Updated: Sep 14
"A sensitive and exciting adventure..."
“You should be grateful, my girl. You have no dowry, and I am doing everything I can to get you settled. You are hardly any man’s dream.” Alina’s brother, Milos, pulled his face into a perfect copy of Aunt Marci’s sour expression, primly pursing his mouth. He had got her querulous tone just right. I pinched my lips together, trying not to laugh. But it was true; Aunt Marci had already introduced me to several suitors. So far I had managed to decline their suits politely.
Maybe Alina’s aunt was right. How could she possibly hope to become a musician, a trobairitz, as impoverished as she was and without the status of a good marriage?
But fourteen-year-old Alina refuses to accept the oppressing life her strict aunt wants to impose upon her. When the perfect opportunity comes along for her to escape, she and her brother embark on a journey through the Byzantine Empire all the way to Jerusalem. Alina soon finds herself embroiled in the political intrigue of noble courts as she fights to realize her dream of becoming a female troubadour.
"Alina: A Song For the Telling is a fine example of how historical fiction can be full of color , action and atmosphere while rendering believable characters with sensibility and compassion. An empowering story for all ages." - Con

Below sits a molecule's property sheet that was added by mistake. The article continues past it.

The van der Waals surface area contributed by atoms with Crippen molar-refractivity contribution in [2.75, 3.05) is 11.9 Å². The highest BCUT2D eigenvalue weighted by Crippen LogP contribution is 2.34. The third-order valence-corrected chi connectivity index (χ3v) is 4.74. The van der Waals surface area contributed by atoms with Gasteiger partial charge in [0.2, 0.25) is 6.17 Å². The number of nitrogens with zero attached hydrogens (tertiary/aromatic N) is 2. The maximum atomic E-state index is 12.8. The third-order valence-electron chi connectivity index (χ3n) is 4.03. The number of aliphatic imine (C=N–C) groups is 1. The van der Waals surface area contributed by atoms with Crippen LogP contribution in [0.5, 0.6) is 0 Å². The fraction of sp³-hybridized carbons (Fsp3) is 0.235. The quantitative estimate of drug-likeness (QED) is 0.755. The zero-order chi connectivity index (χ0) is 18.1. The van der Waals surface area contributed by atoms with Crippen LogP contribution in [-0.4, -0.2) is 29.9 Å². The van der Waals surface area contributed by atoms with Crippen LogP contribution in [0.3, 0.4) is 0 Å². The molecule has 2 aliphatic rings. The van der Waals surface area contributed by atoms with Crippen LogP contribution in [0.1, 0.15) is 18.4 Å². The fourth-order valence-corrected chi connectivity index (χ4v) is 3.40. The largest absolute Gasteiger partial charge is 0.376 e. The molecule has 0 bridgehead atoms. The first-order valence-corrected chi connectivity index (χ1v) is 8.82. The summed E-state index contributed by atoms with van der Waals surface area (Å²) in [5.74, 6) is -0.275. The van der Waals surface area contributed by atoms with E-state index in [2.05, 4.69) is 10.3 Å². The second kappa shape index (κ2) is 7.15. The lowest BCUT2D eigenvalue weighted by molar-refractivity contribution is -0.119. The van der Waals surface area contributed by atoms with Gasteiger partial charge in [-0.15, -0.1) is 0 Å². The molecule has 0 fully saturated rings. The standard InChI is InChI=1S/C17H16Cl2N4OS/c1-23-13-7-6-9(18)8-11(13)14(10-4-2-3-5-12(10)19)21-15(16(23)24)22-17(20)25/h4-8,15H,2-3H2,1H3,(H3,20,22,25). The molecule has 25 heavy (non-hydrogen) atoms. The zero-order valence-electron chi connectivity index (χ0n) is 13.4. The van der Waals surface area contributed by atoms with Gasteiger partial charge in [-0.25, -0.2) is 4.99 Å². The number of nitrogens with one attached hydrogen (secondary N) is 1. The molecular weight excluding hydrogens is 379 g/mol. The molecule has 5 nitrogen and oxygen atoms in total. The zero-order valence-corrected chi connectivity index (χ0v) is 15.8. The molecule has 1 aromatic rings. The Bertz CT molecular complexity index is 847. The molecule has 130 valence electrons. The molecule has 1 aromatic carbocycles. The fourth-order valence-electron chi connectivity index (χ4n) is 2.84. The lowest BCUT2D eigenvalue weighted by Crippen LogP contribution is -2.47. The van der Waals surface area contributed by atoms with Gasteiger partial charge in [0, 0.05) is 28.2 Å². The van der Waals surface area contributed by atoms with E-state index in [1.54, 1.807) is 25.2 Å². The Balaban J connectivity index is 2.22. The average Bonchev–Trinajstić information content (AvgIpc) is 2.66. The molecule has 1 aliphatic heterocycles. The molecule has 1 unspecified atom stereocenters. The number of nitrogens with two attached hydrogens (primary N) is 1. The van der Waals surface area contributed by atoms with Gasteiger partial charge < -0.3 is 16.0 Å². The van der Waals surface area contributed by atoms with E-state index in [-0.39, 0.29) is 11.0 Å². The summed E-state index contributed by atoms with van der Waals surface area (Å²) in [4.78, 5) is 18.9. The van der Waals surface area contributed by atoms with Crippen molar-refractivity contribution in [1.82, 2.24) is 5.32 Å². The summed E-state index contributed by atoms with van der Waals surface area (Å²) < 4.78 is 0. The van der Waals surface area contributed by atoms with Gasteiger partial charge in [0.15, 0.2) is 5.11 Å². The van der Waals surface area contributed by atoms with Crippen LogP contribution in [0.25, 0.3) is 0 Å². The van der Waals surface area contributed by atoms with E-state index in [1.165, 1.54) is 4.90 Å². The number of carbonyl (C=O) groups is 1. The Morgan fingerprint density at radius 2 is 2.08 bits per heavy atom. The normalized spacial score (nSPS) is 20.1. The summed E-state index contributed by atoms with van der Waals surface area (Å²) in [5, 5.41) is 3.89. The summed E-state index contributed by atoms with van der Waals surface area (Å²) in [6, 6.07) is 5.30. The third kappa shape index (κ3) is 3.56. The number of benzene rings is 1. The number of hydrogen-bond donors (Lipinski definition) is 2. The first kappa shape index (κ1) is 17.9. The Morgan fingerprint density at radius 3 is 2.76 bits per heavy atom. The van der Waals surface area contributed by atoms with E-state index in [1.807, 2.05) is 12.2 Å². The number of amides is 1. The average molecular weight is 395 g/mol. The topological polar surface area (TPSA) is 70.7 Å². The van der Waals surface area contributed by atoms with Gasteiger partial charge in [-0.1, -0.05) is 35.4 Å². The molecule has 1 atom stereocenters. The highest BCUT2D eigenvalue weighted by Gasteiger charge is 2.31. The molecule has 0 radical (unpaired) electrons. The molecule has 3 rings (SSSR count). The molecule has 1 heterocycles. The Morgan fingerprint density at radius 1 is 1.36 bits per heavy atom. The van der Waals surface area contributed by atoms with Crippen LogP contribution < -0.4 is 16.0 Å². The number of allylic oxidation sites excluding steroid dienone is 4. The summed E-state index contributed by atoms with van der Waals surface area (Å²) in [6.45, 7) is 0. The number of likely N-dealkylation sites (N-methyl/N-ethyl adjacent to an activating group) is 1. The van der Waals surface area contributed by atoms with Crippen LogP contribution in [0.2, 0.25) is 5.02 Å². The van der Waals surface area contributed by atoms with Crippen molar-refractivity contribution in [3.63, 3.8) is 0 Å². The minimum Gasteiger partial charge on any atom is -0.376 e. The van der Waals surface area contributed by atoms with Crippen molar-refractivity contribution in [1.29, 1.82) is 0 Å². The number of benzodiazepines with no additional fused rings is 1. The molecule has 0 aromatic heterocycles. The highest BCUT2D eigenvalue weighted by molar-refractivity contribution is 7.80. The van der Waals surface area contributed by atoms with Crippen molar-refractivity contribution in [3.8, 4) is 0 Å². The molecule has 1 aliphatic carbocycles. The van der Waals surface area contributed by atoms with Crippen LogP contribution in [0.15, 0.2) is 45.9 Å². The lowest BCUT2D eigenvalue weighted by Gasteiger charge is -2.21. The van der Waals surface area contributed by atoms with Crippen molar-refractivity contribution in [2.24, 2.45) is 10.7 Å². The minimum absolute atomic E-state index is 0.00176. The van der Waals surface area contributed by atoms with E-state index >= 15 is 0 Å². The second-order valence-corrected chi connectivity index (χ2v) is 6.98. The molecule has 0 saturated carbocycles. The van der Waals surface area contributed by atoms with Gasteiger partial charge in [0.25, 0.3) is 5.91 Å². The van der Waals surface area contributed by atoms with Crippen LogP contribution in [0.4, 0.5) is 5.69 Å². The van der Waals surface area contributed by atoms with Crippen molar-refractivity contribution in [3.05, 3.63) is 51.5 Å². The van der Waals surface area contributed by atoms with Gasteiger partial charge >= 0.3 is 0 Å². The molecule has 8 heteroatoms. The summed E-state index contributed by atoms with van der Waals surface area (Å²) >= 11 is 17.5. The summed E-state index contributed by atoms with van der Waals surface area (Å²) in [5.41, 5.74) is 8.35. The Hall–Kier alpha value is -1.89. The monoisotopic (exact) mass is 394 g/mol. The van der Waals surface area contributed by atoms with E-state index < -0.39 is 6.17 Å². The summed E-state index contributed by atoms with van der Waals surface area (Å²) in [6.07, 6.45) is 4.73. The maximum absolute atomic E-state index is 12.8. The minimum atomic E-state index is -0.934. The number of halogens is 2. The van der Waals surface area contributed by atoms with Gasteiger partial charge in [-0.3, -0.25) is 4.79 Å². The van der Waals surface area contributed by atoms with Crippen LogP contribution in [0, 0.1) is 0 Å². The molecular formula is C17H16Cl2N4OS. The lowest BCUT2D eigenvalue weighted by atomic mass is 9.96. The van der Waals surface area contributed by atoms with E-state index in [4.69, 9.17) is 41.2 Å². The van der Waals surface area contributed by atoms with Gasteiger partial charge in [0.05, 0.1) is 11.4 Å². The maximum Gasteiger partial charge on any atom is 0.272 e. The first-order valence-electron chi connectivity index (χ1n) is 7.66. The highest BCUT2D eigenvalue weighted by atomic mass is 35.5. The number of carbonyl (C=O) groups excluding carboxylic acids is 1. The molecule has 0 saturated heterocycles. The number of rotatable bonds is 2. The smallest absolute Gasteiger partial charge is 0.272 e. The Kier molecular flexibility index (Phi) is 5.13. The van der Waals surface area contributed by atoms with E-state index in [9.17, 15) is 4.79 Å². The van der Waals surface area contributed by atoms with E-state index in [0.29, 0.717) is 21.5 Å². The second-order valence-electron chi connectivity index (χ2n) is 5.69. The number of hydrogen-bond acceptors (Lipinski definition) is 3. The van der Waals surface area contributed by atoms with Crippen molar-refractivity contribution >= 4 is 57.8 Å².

"This is a wonderful coming-of-age story about a 12th century orphaned teenage girl seeking to learn about the world and find her voice as a musician and singer." - Katerina V.
"This short novel is a wonderful tale about two brave youngsters embarking on a risk prone world tour to escape the confines of their home rendered alien to them after both their beloved parents had died." - A
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About Malve von Hassell
Malve von Hassell is a freelance writer, researcher, and translator. She holds a Ph. D. in anthropology from the New School for Social Research. Working as an independent scholar, she published several books and journal articles, in particular, The Struggle for Eden: Community Gardens in New York City (Bergin & Garvey 2002) and Homesteading in New York City 1978-1993: The Divided Heart of Loisaida (Bergin & Garvey 1996). She has also edited her grandfather Ulrich von Hassell’s memoirs written in prison in 1944, Der Kreis schließt sich – Aufzeichnungen aus der Haft 1944 (Propylaen Verlag 1994). She has taught at Queens College, Baruch College, Pace University, and Suffolk County Community College, while continuing her work as a translator and writer. She has published a children’s picture book, Letters from the Tooth Fairy (Mill City Press, 2012), with a new edition published 2020, and her translation and annotation of a German children’s classic by Tamara Ramsay, Rennefarre: Dott’s Wonderful Travels and Adventures (Two Harbors Press, 2012). The Falconer’s Apprentice (namelos editions, 2015) was her first historical fiction novel for young adults. Her most recent releases are Alina: A Song for the Telling (BHC Press, 2020), set in Jerusalem in the time of the crusades, and The Amber Crane (Odyssey Books, 2021), set in Germany in 1645 and 1945. Currently, she is working on a biographical work about a woman coming of age in Nazi Germany.